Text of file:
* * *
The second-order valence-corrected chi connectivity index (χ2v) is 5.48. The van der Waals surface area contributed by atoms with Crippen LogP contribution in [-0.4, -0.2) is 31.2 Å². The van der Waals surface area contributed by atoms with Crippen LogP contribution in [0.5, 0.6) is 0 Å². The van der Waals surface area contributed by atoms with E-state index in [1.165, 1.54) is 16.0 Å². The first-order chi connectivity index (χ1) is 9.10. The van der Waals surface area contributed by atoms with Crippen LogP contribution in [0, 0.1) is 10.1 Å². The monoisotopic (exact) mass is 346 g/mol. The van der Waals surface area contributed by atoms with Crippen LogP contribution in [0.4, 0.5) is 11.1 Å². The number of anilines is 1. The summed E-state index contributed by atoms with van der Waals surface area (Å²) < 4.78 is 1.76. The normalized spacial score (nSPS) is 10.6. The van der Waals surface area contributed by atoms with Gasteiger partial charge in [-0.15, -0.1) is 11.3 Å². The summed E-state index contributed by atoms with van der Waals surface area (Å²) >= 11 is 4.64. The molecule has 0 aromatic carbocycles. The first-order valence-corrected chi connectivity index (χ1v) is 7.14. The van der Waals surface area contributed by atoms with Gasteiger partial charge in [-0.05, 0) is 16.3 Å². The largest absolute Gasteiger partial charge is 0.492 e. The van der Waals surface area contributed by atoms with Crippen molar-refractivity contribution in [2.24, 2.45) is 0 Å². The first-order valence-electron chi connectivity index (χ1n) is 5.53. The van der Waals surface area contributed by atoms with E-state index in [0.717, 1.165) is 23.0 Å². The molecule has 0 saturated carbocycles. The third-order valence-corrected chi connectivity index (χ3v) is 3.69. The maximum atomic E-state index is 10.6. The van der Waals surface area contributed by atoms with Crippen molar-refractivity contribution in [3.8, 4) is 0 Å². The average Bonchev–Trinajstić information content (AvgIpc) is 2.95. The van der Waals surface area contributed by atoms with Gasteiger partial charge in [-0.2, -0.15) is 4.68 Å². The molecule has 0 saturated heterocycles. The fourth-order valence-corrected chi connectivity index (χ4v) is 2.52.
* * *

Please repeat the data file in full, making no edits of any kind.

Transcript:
The second-order valence-corrected chi connectivity index (χ2v) is 5.48. The van der Waals surface area contributed by atoms with Crippen LogP contribution in [-0.4, -0.2) is 31.2 Å². The van der Waals surface area contributed by atoms with Crippen LogP contribution in [0.5, 0.6) is 0 Å². The van der Waals surface area contributed by atoms with E-state index in [1.165, 1.54) is 16.0 Å². The first-order chi connectivity index (χ1) is 9.10. The van der Waals surface area contributed by atoms with Crippen LogP contribution in [0, 0.1) is 10.1 Å². The monoisotopic (exact) mass is 346 g/mol. The van der Waals surface area contributed by atoms with Crippen LogP contribution in [0.4, 0.5) is 11.1 Å². The number of anilines is 1. The summed E-state index contributed by atoms with van der Waals surface area (Å²) < 4.78 is 1.76. The normalized spacial score (nSPS) is 10.6. The van der Waals surface area contributed by atoms with Gasteiger partial charge in [-0.15, -0.1) is 11.3 Å². The summed E-state index contributed by atoms with van der Waals surface area (Å²) >= 11 is 4.64. The molecule has 0 aromatic carbocycles. The first-order valence-corrected chi connectivity index (χ1v) is 7.14. The van der Waals surface area contributed by atoms with Gasteiger partial charge in [-0.05, 0) is 16.3 Å². The largest absolute Gasteiger partial charge is 0.492 e. The van der Waals surface area contributed by atoms with Crippen molar-refractivity contribution in [2.24, 2.45) is 0 Å². The first-order valence-electron chi connectivity index (χ1n) is 5.53. The van der Waals surface area contributed by atoms with E-state index in [0.717, 1.165) is 23.0 Å². The molecule has 0 saturated carbocycles. The third-order valence-corrected chi connectivity index (χ3v) is 3.69. The maximum atomic E-state index is 10.6. The van der Waals surface area contributed by atoms with Crippen molar-refractivity contribution in [3.8, 4) is 0 Å². The average Bonchev–Trinajstić information content (AvgIpc) is 2.95. The van der Waals surface area contributed by atoms with Gasteiger partial charge in [-0.2, -0.15) is 4.68 Å². The molecule has 0 saturated heterocycles. The fourth-order valence-corrected chi connectivity index (χ4v) is 2.52.